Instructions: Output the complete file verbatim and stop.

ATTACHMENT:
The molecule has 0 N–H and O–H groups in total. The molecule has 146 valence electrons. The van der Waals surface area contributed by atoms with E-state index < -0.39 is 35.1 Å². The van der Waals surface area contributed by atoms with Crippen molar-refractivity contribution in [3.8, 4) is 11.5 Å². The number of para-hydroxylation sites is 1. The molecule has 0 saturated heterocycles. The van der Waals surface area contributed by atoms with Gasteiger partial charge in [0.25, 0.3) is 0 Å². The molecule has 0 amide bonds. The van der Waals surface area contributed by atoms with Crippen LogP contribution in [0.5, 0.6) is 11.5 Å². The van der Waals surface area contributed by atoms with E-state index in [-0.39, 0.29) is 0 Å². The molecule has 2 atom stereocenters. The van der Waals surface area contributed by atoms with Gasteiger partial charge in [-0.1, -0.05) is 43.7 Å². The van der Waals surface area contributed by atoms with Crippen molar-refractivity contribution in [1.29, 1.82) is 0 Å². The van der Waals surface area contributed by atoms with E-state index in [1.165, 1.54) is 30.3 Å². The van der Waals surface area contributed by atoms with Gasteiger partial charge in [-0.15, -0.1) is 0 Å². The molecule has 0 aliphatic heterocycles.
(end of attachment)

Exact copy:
The molecule has 0 N–H and O–H groups in total. The molecule has 146 valence electrons. The van der Waals surface area contributed by atoms with E-state index < -0.39 is 35.1 Å². The van der Waals surface area contributed by atoms with Crippen molar-refractivity contribution in [3.8, 4) is 11.5 Å². The number of para-hydroxylation sites is 1. The molecule has 0 saturated heterocycles. The van der Waals surface area contributed by atoms with Gasteiger partial charge in [0.25, 0.3) is 0 Å². The molecule has 0 amide bonds. The van der Waals surface area contributed by atoms with Crippen LogP contribution in [0.5, 0.6) is 11.5 Å². The van der Waals surface area contributed by atoms with E-state index in [-0.39, 0.29) is 0 Å². The molecule has 2 atom stereocenters. The van der Waals surface area contributed by atoms with Gasteiger partial charge in [-0.1, -0.05) is 43.7 Å². The van der Waals surface area contributed by atoms with Crippen molar-refractivity contribution in [1.29, 1.82) is 0 Å². The van der Waals surface area contributed by atoms with E-state index in [1.165, 1.54) is 30.3 Å². The van der Waals surface area contributed by atoms with Gasteiger partial charge in [-0.15, -0.1) is 0 Å². The molecule has 0 aliphatic heterocycles.